“I think, like, Dickinson is always talkin’ about guns and stuff, and like a lot of rappers are talkin’ about guns too, you know, when they're rappin’ and like... it’s like, a lot of rappers must have read Dickinson cause I think they’re all like talkin’ about the same things, you know?”
As unbelievably stupid classroom comments went, this one really set the bar higher than I thought it could go. It came during my last semester as a senior at the University of Maryland, in a 300-level survey course on pre-20th century American literature. When the professor responded with, “Hmm. That's definitely interesting. That could make for a good thesis in your final paper,” I knew that I'd wasted most of the last four years.
The course itself, ENGL 307, one of the required survey courses for English lit majors at my alma mater, was taught by a woman in her late 20s or early 30s, a few years out of a competitive grad school program that had obviously prepared her for writing lengthy screeds for publication in obscure journals and little else. Teaching was not her forte, and the syllabus didn't do much to hide her politics: one month on early settlers diaries and travelogues, two months on slave narratives, one week on Whitman and Dickinson combined. It was a little horrifying to watch the English Canon be beaten into the ground right in front of me, but I needed the credits to graduate.
I made it through those four years mostly by taking as many classes as I could with one of the oldest professors in the department (a Johnson scholar with a profound interest in Romantic and early modernist poetry), but the various rifts in the English department—and in other academic departments generally—were obvious even by my sophomore year. More and more bizarrely specific specializations meant that two professors in the same department (an English professor who had made a career out of analyzing Beowulf, say, and one who only teaches African post-colonial literature) might have almost nothing to say to each other. Younger professors fought for tenure, which usually meant focusing almost exclusively on research and publication: racking up a lengthy list of books and articles, so prized by the administration, and only made possible by the cheap labor of some poor Ph.D. candidate (See Thomas Benton's recent piece in The Chronicle of Higher Education). Most of the older professors who had tenure became more complacent every year. Most of the courses were so concerned with test scores (often multiple choice or short answer) it felt like high school redux.
Part of the problem, of course, is our assumption that everyone should go to college, which is why most of high school is just college prep: take AP courses, meet with the guidance counselor, consider your extra-curriculars (“Oh, you're in the band and volunteering at a soup kitchen? Good, good.”), take SAT practice exams, go through multiple drafts on your essay, and so on. But this only means that more and more college students are under-qualified (“18-year-olds who find Newsweek over their heads,” as Richard Rorty put it in his book Philosophy and Social Hope), and that the college curriculum is dumbed down in turn. The colleges make up for it by offering more advanced students options like honors programs (which usually amount to a couple of more classes and papers). And the idealized Liberal Arts education turns 100- and 200-level foundation level courses into huge lecture-based surveys for students who need the credits to graduate. No one can honestly think that my taking two gym classes, one lab science, one social science, and one math course turned me into some kind of Renaissance man, but it did get me to pay out a few thousand dollars more.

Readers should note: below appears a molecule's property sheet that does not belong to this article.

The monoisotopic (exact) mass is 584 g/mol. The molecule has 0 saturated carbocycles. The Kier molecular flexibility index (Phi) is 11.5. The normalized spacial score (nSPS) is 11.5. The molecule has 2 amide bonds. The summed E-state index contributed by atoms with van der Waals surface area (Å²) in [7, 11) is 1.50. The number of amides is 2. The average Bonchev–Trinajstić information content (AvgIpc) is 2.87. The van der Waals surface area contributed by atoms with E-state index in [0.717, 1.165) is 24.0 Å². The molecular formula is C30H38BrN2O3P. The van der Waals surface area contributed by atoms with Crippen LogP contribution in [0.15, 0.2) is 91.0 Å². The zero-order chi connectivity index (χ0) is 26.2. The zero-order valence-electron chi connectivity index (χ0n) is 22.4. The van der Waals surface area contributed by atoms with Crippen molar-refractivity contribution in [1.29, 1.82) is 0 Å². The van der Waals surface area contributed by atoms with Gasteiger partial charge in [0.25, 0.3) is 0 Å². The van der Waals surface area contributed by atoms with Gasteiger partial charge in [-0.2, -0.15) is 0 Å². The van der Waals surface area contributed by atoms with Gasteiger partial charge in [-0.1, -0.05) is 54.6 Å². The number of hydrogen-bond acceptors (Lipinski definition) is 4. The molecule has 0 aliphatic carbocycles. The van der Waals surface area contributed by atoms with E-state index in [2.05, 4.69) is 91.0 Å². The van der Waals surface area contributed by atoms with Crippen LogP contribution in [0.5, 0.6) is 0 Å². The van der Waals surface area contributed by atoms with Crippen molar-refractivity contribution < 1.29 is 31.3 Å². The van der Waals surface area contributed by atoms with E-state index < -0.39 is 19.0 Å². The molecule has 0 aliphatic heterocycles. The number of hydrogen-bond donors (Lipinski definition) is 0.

In an op-ed for The New York Times a few weeks ago, Mark C. Taylor, chair of the Religion department at Columbia University, laid out the framework for a wholly redesigned university system—one that would, among other things, dissolve all departments in favor of “problem-focused programs.” As Taylor writes:
These constantly evolving programs would have sunset clauses, and every seven years each one should be evaluated and either abolished, continued or significantly changed. It is possible to imagine a broad range of topics around which such zones of inquiry could be organized: Mind, Body, Law, Information, Networks, Language, Space, Time, Media, Money, Life and Water.
Consider, for example, a Water program. In the coming decades, water will become a more pressing problem than oil, and the quantity, quality and distribution of water will pose significant scientific, technological and ecological difficulties as well as serious political and economic challenges. These vexing practical problems cannot be adequately addressed without also considering important philosophical, religious and ethical issues. After all, beliefs shape practices as much as practices shape beliefs.
A Water program would bring together people in the humanities, arts, social and natural sciences with representatives from professional schools like medicine, law, business, engineering, social work, theology and architecture. Through the intersection of multiple perspectives and approaches, new theoretical insights will develop and unexpected practical solutions will emerge.
If you think all this sounds too radical to ever be achieved, I'd probably agree. Colleges are increasingly in the business of making money, and nothing about Taylor's ideas are particularly friendly to that end. But if you think it all sounds too much like vocational training, I'd argue you haven't considered the increasing irrelevance of many academic departments, and the failure of a modern Liberal Arts education to bring together increasingly disconnected disciplines in any meaningful way.